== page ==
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What is the physical significance of having +/- a constant multiplying

  1. Apr 1, 2013 #1
    After normalising a wave equation, lets say psi = A*e^(-r/a), and finding that A = +/- sqrt(2/a), what does this mean in terms of the physical significance of the wave?

    Would the wave just be a superposition of two waves with the two different A values?
     
  2. jcsd
  3. Apr 1, 2013 #2

    jtbell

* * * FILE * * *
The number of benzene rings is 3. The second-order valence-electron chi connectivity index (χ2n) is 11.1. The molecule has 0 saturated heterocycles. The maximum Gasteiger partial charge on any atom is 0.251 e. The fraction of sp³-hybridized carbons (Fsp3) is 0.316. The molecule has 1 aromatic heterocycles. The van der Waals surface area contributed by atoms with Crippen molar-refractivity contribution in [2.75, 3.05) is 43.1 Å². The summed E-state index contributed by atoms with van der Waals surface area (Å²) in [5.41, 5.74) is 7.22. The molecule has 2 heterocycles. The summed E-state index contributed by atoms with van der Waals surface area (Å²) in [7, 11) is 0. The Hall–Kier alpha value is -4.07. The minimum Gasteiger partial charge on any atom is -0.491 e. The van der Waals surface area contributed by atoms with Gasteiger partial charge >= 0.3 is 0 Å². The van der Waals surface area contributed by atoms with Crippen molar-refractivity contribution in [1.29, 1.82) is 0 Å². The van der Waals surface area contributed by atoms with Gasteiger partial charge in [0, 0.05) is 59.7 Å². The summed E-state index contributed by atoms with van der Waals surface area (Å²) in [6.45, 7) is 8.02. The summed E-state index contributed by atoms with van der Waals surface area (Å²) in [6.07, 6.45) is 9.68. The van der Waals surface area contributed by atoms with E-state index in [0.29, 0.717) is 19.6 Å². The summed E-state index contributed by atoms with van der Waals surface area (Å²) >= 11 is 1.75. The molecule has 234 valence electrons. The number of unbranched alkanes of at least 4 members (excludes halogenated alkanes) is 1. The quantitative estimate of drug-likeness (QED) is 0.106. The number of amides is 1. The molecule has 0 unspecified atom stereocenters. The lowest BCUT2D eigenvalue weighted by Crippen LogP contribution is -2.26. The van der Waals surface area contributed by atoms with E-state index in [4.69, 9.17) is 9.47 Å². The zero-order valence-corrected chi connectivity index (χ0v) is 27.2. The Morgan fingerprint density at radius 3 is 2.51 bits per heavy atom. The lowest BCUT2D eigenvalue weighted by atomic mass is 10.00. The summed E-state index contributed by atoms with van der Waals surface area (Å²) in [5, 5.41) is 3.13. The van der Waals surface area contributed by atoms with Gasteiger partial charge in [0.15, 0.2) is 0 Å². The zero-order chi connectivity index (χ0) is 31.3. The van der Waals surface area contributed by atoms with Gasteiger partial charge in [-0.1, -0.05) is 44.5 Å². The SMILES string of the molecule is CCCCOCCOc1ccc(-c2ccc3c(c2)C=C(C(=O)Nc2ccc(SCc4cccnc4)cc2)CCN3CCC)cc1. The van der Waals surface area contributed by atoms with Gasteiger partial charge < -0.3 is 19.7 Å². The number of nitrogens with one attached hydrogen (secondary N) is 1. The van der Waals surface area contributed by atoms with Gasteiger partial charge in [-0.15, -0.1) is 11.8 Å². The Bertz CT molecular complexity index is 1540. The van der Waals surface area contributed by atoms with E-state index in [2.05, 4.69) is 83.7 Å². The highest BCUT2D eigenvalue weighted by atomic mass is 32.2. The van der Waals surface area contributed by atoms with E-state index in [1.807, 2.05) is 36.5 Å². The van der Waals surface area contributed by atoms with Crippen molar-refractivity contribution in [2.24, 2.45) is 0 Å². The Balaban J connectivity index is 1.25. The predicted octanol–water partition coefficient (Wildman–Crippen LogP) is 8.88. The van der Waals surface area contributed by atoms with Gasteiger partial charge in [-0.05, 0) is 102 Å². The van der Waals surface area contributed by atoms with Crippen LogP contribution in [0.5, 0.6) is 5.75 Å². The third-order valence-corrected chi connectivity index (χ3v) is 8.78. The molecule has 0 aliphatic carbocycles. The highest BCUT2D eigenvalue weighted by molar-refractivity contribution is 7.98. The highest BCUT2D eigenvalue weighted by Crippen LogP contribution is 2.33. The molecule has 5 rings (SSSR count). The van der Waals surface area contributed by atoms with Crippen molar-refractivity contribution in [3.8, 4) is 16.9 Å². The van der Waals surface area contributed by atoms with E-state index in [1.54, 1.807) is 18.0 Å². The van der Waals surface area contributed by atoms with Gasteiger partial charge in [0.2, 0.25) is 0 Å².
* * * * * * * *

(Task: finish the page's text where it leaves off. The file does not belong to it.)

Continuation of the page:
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    Staff: Mentor

    You can multiply any wave function by a constant factor of the form ##e^{i\theta}## without any physical effect. For example, the probability density gets multiplied by ##e^{i\theta}e^{-i\theta} = 1## which of course has no effect.

    As a special case of the above, if you let ##\theta = \pi##, the constant factor becomes ##e^{-i\pi} = -1##.
     
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